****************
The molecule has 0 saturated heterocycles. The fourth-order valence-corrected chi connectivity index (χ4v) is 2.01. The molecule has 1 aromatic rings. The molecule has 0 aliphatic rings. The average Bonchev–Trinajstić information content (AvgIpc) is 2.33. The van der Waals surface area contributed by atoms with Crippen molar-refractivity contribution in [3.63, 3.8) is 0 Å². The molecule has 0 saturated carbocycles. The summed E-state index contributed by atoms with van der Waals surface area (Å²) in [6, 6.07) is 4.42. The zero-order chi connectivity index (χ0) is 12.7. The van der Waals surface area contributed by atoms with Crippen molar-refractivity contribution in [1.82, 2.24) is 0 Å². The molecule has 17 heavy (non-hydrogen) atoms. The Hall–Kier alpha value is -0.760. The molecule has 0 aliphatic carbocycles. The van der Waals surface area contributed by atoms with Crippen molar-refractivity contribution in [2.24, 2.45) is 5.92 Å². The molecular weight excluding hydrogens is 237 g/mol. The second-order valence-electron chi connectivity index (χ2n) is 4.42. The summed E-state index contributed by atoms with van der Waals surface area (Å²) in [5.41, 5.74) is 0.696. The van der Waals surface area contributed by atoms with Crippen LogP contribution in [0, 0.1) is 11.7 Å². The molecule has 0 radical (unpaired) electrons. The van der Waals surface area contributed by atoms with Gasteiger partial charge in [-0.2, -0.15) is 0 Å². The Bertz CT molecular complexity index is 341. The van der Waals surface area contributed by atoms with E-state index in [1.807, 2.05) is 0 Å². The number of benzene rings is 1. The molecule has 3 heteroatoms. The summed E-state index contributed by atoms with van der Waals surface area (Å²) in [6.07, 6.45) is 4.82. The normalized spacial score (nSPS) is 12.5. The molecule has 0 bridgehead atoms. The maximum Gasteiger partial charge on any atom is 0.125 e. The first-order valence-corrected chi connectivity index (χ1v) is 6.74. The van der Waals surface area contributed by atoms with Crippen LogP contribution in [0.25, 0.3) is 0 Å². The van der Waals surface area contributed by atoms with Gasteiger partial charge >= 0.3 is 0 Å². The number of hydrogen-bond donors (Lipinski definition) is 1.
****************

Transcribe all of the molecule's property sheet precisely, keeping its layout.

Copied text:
The molecule has 0 saturated heterocycles. The fourth-order valence-corrected chi connectivity index (χ4v) is 2.01. The molecule has 1 aromatic rings. The molecule has 0 aliphatic rings. The average Bonchev–Trinajstić information content (AvgIpc) is 2.33. The van der Waals surface area contributed by atoms with Crippen molar-refractivity contribution in [3.63, 3.8) is 0 Å². The molecule has 0 saturated carbocycles. The summed E-state index contributed by atoms with van der Waals surface area (Å²) in [6, 6.07) is 4.42. The zero-order chi connectivity index (χ0) is 12.7. The van der Waals surface area contributed by atoms with Crippen molar-refractivity contribution in [1.82, 2.24) is 0 Å². The molecule has 17 heavy (non-hydrogen) atoms. The Hall–Kier alpha value is -0.760. The molecule has 0 aliphatic carbocycles. The van der Waals surface area contributed by atoms with Crippen molar-refractivity contribution in [2.24, 2.45) is 5.92 Å². The molecular weight excluding hydrogens is 237 g/mol. The second-order valence-electron chi connectivity index (χ2n) is 4.42. The summed E-state index contributed by atoms with van der Waals surface area (Å²) in [5.41, 5.74) is 0.696. The van der Waals surface area contributed by atoms with Crippen LogP contribution in [0, 0.1) is 11.7 Å². The molecule has 0 radical (unpaired) electrons. The van der Waals surface area contributed by atoms with Gasteiger partial charge in [-0.2, -0.15) is 0 Å². The Bertz CT molecular complexity index is 341. The van der Waals surface area contributed by atoms with E-state index in [1.807, 2.05) is 0 Å². The number of benzene rings is 1. The molecule has 3 heteroatoms. The summed E-state index contributed by atoms with van der Waals surface area (Å²) in [6.07, 6.45) is 4.82. The normalized spacial score (nSPS) is 12.5. The molecule has 0 bridgehead atoms. The maximum Gasteiger partial charge on any atom is 0.125 e. The first-order valence-corrected chi connectivity index (χ1v) is 6.74. The van der Waals surface area contributed by atoms with Crippen LogP contribution in [0.25, 0.3) is 0 Å². The van der Waals surface area contributed by atoms with Gasteiger partial charge >= 0.3 is 0 Å². The number of hydrogen-bond donors (Lipinski definition) is 1.